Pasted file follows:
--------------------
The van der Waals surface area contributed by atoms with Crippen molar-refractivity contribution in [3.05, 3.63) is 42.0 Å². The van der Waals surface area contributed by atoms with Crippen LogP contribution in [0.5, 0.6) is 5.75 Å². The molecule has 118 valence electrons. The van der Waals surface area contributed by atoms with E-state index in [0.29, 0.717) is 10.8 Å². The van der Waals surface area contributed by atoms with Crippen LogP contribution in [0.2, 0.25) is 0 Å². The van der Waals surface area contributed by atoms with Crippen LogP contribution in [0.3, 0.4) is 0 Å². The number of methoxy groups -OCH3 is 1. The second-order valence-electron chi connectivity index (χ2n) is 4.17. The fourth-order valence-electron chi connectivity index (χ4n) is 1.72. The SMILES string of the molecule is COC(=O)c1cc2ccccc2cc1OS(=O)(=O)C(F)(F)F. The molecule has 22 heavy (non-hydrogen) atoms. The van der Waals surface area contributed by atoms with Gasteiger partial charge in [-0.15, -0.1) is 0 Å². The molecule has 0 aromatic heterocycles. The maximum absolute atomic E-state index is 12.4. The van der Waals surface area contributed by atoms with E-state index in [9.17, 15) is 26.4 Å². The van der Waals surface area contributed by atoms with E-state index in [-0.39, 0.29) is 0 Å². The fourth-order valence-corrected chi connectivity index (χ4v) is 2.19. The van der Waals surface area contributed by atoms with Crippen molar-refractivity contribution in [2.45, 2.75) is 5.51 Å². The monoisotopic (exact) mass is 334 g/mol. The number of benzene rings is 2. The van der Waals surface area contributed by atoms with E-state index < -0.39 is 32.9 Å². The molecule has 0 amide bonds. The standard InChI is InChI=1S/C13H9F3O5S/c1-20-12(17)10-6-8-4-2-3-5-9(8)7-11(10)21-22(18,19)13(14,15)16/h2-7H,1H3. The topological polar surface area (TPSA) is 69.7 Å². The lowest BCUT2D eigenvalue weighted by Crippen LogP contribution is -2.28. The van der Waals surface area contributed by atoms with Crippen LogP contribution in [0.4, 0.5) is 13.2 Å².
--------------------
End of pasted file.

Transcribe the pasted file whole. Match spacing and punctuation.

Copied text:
The van der Waals surface area contributed by atoms with Crippen molar-refractivity contribution in [3.05, 3.63) is 42.0 Å². The van der Waals surface area contributed by atoms with Crippen LogP contribution in [0.5, 0.6) is 5.75 Å². The molecule has 118 valence electrons. The van der Waals surface area contributed by atoms with E-state index in [0.29, 0.717) is 10.8 Å². The van der Waals surface area contributed by atoms with Crippen LogP contribution in [0.2, 0.25) is 0 Å². The van der Waals surface area contributed by atoms with Crippen LogP contribution in [0.3, 0.4) is 0 Å². The number of methoxy groups -OCH3 is 1. The second-order valence-electron chi connectivity index (χ2n) is 4.17. The fourth-order valence-electron chi connectivity index (χ4n) is 1.72. The SMILES string of the molecule is COC(=O)c1cc2ccccc2cc1OS(=O)(=O)C(F)(F)F. The molecule has 22 heavy (non-hydrogen) atoms. The van der Waals surface area contributed by atoms with Gasteiger partial charge in [-0.15, -0.1) is 0 Å². The molecule has 0 aromatic heterocycles. The maximum absolute atomic E-state index is 12.4. The van der Waals surface area contributed by atoms with E-state index in [9.17, 15) is 26.4 Å². The van der Waals surface area contributed by atoms with E-state index in [-0.39, 0.29) is 0 Å². The fourth-order valence-corrected chi connectivity index (χ4v) is 2.19. The van der Waals surface area contributed by atoms with Crippen molar-refractivity contribution in [2.45, 2.75) is 5.51 Å². The monoisotopic (exact) mass is 334 g/mol. The number of benzene rings is 2. The van der Waals surface area contributed by atoms with E-state index < -0.39 is 32.9 Å². The molecule has 0 amide bonds. The standard InChI is InChI=1S/C13H9F3O5S/c1-20-12(17)10-6-8-4-2-3-5-9(8)7-11(10)21-22(18,19)13(14,15)16/h2-7H,1H3. The topological polar surface area (TPSA) is 69.7 Å². The lowest BCUT2D eigenvalue weighted by Crippen LogP contribution is -2.28. The van der Waals surface area contributed by atoms with Crippen LogP contribution in [0.4, 0.5) is 13.2 Å².